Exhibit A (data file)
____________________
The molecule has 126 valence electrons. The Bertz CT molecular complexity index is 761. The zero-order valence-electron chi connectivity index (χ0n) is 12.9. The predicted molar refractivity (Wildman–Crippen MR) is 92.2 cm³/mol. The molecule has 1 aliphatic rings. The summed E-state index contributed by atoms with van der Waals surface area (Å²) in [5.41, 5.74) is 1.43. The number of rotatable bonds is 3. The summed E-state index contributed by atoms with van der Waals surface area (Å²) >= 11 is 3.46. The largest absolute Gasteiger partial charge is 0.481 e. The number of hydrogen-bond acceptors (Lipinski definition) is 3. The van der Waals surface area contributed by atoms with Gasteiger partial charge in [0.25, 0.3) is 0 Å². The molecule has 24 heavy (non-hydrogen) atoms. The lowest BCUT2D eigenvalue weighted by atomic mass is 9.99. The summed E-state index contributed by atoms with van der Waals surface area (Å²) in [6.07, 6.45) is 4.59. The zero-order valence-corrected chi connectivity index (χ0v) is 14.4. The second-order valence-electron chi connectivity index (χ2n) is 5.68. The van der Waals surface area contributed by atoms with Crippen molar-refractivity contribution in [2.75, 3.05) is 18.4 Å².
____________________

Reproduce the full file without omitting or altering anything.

The molecule has 126 valence electrons. The Bertz CT molecular complexity index is 761. The zero-order valence-electron chi connectivity index (χ0n) is 12.9. The predicted molar refractivity (Wildman–Crippen MR) is 92.2 cm³/mol. The molecule has 1 aliphatic rings. The summed E-state index contributed by atoms with van der Waals surface area (Å²) in [5.41, 5.74) is 1.43. The number of rotatable bonds is 3. The summed E-state index contributed by atoms with van der Waals surface area (Å²) >= 11 is 3.46. The largest absolute Gasteiger partial charge is 0.481 e. The number of hydrogen-bond acceptors (Lipinski definition) is 3. The van der Waals surface area contributed by atoms with Gasteiger partial charge in [0.25, 0.3) is 0 Å². The molecule has 24 heavy (non-hydrogen) atoms. The lowest BCUT2D eigenvalue weighted by atomic mass is 9.99. The summed E-state index contributed by atoms with van der Waals surface area (Å²) in [6.07, 6.45) is 4.59. The zero-order valence-corrected chi connectivity index (χ0v) is 14.4. The second-order valence-electron chi connectivity index (χ2n) is 5.68. The van der Waals surface area contributed by atoms with Crippen molar-refractivity contribution in [2.75, 3.05) is 18.4 Å².